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Breakfast with Recruits
Breakfast with Recruits
Written by Dr. Tom Deighan, LPS Superintendent
Tuesday, March 26, 2019

(Leadership Lawton and Leadership Oklahoma recently visited Fort Sill. Below is an article that I wrote in October of 2014 after my visit with Leadership Oklahoma. I will never forget how deeply that visit touched me, especially having breakfast with the recruits.)

We were instructed to leave a seat between each of us in the empty mess hall for the recruits. Few of us in Leadership Oklahoma Class of XXVIII had military experience, so we were impressed with the food line which rivaled any breakfast buffet in town. Some of us had found a seat, but others lingered in the food lanes or at the juice dispensers. Then the recruits arrived.

They descended upon the serving lines with speed and efficiency. Always orderly and respectful, they moved past us mechanically as we wavered between yogurt or a bagel. They invariably grabbed both and walked in sharp angles to an empty seat. Dropping their trays between us as if pre-assigned, they went for drinks. Each returned with two glasses that they cupped tightly in the center of their chests, elbows extended.

Although mindful of us civilians in the room, they had only ten minutes to eat. Despite this, they still very respectfully responded to our questions. I watched with fascination as one young man folded everything on his tray into a pancake like a taco (for maximum eating efficiency I was later told). The stubble on his head was likely the only he had ever experienced. He could just as easily have been in a sophomore English class.

At a nearby table sat the young women, just as precise and just as hungry. With no makeup and their hair pulled helmet-tight, nothing could hide their youth. But just about then, one of the Leadership Oklahoma members at my table asked them why they carried their drinks that way, cupped tightly in the center of their chests, elbows extended. “Because that is how they train us to handle a grenade, sir.”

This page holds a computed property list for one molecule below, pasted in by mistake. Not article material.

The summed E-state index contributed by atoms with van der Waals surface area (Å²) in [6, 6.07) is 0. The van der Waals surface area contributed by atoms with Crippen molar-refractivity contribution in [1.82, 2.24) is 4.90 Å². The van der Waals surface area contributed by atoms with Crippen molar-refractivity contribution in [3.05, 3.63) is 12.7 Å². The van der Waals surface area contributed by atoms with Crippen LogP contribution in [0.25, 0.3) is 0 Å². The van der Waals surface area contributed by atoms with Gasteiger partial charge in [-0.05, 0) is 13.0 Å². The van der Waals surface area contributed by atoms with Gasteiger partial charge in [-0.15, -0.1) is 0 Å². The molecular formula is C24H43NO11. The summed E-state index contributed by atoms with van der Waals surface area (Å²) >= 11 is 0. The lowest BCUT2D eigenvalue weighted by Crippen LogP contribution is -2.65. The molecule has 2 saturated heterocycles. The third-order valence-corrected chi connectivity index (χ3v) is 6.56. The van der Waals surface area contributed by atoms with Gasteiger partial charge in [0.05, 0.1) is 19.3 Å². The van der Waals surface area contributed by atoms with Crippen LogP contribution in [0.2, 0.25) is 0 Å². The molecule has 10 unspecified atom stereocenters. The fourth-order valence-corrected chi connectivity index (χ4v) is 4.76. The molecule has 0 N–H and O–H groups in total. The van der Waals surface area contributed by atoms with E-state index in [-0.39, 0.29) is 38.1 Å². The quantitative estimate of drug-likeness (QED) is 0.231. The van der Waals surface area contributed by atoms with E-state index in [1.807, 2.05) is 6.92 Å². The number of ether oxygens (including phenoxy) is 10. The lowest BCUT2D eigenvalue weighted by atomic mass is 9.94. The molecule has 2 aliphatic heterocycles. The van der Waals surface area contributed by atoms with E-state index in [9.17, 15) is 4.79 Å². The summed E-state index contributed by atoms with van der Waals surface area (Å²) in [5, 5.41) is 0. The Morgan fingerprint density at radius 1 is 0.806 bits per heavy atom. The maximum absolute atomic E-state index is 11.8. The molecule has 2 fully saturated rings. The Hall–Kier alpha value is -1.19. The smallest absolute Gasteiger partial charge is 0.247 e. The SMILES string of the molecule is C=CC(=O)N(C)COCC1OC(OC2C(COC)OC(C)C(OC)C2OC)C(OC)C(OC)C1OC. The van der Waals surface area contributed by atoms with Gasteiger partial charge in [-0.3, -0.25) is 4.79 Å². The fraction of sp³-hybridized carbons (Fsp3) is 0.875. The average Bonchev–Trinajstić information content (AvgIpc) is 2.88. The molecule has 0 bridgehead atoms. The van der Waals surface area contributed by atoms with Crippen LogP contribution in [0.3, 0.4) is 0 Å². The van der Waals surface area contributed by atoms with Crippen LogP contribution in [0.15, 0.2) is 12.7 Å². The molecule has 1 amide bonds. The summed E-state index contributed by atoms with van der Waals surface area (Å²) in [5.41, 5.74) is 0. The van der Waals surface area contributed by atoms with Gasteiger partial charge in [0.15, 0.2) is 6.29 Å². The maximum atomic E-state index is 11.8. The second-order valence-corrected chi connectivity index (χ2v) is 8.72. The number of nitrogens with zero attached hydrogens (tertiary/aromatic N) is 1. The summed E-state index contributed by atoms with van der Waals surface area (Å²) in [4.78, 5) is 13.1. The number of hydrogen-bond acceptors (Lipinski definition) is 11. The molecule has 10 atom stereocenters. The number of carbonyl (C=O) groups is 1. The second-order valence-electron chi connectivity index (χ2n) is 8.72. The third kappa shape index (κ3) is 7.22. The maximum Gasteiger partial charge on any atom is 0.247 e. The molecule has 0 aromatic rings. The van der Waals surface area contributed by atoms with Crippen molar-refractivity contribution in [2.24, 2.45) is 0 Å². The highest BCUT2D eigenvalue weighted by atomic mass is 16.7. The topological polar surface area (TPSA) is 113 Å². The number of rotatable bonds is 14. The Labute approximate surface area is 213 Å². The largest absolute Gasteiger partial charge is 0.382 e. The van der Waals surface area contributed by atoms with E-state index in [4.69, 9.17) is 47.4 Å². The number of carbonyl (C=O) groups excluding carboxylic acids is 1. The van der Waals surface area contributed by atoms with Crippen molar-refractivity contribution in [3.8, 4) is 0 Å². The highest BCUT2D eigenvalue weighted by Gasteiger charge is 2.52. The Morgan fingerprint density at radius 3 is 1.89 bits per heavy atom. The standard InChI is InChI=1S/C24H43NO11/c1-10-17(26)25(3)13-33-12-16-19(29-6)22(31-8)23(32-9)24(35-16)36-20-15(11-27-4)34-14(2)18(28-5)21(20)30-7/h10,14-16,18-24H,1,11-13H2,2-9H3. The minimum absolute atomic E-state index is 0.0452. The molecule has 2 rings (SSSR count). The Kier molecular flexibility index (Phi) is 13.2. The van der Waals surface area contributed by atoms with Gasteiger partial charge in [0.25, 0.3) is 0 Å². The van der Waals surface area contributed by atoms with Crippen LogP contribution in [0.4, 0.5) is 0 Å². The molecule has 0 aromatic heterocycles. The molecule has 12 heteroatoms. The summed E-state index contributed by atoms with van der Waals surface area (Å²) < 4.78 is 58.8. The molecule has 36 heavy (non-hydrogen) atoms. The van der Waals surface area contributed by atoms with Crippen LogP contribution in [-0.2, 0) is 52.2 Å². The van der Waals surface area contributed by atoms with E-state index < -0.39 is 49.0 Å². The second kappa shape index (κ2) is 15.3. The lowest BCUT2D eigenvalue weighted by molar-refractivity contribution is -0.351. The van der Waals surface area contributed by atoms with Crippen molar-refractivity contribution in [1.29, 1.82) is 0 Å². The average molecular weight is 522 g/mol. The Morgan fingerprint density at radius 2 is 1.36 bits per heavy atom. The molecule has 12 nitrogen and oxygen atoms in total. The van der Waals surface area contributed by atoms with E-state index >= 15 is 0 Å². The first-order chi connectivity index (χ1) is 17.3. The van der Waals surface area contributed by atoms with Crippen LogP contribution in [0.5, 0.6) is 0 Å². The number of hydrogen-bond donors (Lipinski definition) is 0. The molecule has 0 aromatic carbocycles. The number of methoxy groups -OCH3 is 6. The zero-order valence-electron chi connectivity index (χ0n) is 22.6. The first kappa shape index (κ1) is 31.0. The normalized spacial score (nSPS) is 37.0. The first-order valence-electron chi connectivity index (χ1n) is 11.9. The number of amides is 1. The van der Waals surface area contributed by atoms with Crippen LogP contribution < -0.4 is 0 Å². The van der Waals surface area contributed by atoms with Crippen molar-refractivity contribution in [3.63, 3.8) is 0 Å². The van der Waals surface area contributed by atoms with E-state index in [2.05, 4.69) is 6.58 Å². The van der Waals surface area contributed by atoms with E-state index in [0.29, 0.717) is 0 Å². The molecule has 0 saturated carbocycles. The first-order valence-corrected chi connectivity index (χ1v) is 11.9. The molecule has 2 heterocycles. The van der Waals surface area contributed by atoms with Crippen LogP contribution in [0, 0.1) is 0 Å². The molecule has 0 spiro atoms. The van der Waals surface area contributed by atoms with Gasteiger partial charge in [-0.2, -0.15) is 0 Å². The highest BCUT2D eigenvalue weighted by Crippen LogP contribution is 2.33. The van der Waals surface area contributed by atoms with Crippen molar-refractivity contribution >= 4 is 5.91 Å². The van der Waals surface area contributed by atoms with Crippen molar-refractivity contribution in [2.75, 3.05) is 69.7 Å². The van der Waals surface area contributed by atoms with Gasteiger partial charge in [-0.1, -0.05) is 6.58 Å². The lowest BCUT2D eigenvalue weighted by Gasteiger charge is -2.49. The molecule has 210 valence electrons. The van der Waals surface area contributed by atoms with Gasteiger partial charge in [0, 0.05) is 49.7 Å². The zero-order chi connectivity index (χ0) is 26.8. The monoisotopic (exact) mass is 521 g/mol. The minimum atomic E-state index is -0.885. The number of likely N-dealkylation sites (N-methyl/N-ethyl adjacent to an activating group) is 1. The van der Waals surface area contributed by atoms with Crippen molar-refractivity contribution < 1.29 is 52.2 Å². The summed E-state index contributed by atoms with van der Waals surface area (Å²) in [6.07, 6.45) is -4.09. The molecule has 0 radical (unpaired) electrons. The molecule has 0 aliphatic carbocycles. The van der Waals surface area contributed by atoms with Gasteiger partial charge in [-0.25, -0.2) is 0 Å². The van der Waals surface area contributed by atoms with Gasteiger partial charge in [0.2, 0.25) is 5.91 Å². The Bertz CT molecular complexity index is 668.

I was awestruck. Respect and gratitude replaced sentimentality as I saw these recruits with clarity. In fact, I saw every soldier I had ever known differently. Because in that moment, the United States Army marched right into my brain:  The bagpipe players on the polo field who learned to play in forty-five days. The drill sergeants who spent their weekend with us instead of their families. The solemnity of the retreat ceremony. The big guns firing on the range. But mostly, men and women who carry their morning drinks like grenades because their lives literally depend upon it. Nothing could have been more enlightening.

How foolish of me to look at these recruits as anything but the men and women who keep America free. Just four weeks into their basic training that shapes them into soldiers, they already mastered discipline and precision beyond my imagination. This was reflected in each and every soldier I met on Fort Sill last weekend. And while I learned to recognize a few of the ranks from their symbols, I could never distinguish rank based on behavior, demeanor, or professionalism – from private to general, I saw only Army Strong.

Both of my parents served in the Navy. I have worked alongside countless other veterans not to mention the dozens of former students who went on to serve. And in my time here at Lawton-Fort Sill, I have come to appreciate the Army like never before. But not until last weekend did I ever carry the heart of a recruit – cupped tightly in the center of my chest, elbows extended.